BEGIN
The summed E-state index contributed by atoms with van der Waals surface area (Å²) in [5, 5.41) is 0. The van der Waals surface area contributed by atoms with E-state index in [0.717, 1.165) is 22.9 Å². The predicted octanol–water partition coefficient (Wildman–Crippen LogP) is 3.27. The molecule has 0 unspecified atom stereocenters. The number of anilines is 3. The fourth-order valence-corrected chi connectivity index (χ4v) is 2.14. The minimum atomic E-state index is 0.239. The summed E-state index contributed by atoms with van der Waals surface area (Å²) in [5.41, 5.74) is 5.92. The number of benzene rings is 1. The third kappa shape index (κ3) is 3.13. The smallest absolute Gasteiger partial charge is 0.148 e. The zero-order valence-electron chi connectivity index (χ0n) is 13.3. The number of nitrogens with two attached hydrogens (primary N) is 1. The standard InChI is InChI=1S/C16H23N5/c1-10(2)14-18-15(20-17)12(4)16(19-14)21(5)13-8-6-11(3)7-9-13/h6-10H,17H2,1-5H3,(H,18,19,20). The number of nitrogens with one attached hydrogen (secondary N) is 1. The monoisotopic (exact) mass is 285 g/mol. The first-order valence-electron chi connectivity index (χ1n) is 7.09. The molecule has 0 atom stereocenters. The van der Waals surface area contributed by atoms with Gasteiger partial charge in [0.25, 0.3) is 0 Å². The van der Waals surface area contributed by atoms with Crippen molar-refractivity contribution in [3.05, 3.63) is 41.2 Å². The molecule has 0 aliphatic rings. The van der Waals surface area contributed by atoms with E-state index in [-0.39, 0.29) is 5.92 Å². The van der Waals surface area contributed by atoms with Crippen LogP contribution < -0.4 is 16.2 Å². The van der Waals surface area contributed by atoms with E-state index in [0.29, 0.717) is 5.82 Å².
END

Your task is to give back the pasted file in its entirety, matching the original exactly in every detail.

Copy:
The summed E-state index contributed by atoms with van der Waals surface area (Å²) in [5, 5.41) is 0. The van der Waals surface area contributed by atoms with E-state index in [0.717, 1.165) is 22.9 Å². The predicted octanol–water partition coefficient (Wildman–Crippen LogP) is 3.27. The molecule has 0 unspecified atom stereocenters. The number of anilines is 3. The fourth-order valence-corrected chi connectivity index (χ4v) is 2.14. The minimum atomic E-state index is 0.239. The summed E-state index contributed by atoms with van der Waals surface area (Å²) in [5.41, 5.74) is 5.92. The number of benzene rings is 1. The third kappa shape index (κ3) is 3.13. The smallest absolute Gasteiger partial charge is 0.148 e. The zero-order valence-electron chi connectivity index (χ0n) is 13.3. The number of nitrogens with two attached hydrogens (primary N) is 1. The standard InChI is InChI=1S/C16H23N5/c1-10(2)14-18-15(20-17)12(4)16(19-14)21(5)13-8-6-11(3)7-9-13/h6-10H,17H2,1-5H3,(H,18,19,20). The number of nitrogens with one attached hydrogen (secondary N) is 1. The monoisotopic (exact) mass is 285 g/mol. The first-order valence-electron chi connectivity index (χ1n) is 7.09. The molecule has 0 atom stereocenters. The van der Waals surface area contributed by atoms with Gasteiger partial charge in [0.25, 0.3) is 0 Å². The van der Waals surface area contributed by atoms with Crippen molar-refractivity contribution in [3.05, 3.63) is 41.2 Å². The molecule has 0 aliphatic rings. The van der Waals surface area contributed by atoms with E-state index in [-0.39, 0.29) is 5.92 Å². The van der Waals surface area contributed by atoms with Crippen LogP contribution < -0.4 is 16.2 Å². The van der Waals surface area contributed by atoms with E-state index in [0.29, 0.717) is 5.82 Å².